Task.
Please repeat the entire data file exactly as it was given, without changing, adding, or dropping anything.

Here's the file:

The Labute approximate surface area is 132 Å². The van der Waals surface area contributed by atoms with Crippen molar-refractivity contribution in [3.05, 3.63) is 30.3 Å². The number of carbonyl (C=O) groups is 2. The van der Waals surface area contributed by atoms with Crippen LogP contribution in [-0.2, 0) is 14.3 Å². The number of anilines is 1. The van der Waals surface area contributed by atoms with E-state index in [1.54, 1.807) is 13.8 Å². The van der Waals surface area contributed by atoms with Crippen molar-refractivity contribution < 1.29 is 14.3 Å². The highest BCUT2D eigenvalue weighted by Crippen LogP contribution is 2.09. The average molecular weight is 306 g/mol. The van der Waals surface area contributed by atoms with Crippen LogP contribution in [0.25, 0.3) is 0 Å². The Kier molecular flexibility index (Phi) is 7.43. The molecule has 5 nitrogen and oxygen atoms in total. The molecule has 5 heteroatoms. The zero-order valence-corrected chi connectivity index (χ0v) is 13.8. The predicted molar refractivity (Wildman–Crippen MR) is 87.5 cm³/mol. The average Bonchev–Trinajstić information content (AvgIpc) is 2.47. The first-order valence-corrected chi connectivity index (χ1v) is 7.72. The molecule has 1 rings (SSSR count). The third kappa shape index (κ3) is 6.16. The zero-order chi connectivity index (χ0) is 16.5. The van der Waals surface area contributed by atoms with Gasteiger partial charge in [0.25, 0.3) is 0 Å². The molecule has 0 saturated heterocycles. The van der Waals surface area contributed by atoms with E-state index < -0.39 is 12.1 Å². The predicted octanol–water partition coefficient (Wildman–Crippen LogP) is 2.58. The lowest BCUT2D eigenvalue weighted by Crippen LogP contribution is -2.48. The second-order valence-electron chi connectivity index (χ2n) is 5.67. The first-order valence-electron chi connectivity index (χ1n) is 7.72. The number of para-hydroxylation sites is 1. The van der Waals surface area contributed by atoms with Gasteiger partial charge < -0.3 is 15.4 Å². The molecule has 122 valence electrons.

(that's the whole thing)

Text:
The Labute approximate surface area is 132 Å². The van der Waals surface area contributed by atoms with Crippen molar-refractivity contribution in [3.05, 3.63) is 30.3 Å². The number of carbonyl (C=O) groups is 2. The van der Waals surface area contributed by atoms with Crippen LogP contribution in [-0.2, 0) is 14.3 Å². The number of anilines is 1. The van der Waals surface area contributed by atoms with E-state index in [1.54, 1.807) is 13.8 Å². The van der Waals surface area contributed by atoms with Crippen molar-refractivity contribution < 1.29 is 14.3 Å². The highest BCUT2D eigenvalue weighted by Crippen LogP contribution is 2.09. The average molecular weight is 306 g/mol. The van der Waals surface area contributed by atoms with Crippen LogP contribution in [0.25, 0.3) is 0 Å². The Kier molecular flexibility index (Phi) is 7.43. The molecule has 5 nitrogen and oxygen atoms in total. The molecule has 5 heteroatoms. The zero-order valence-corrected chi connectivity index (χ0v) is 13.8. The predicted molar refractivity (Wildman–Crippen MR) is 87.5 cm³/mol. The average Bonchev–Trinajstić information content (AvgIpc) is 2.47. The first-order valence-corrected chi connectivity index (χ1v) is 7.72. The molecule has 1 rings (SSSR count). The third kappa shape index (κ3) is 6.16. The zero-order chi connectivity index (χ0) is 16.5. The van der Waals surface area contributed by atoms with Gasteiger partial charge in [0.25, 0.3) is 0 Å². The molecule has 0 saturated heterocycles. The van der Waals surface area contributed by atoms with E-state index < -0.39 is 12.1 Å². The predicted octanol–water partition coefficient (Wildman–Crippen LogP) is 2.58. The lowest BCUT2D eigenvalue weighted by Crippen LogP contribution is -2.48. The second-order valence-electron chi connectivity index (χ2n) is 5.67. The first-order valence-electron chi connectivity index (χ1n) is 7.72. The number of para-hydroxylation sites is 1. The van der Waals surface area contributed by atoms with Gasteiger partial charge < -0.3 is 15.4 Å². The molecule has 122 valence electrons.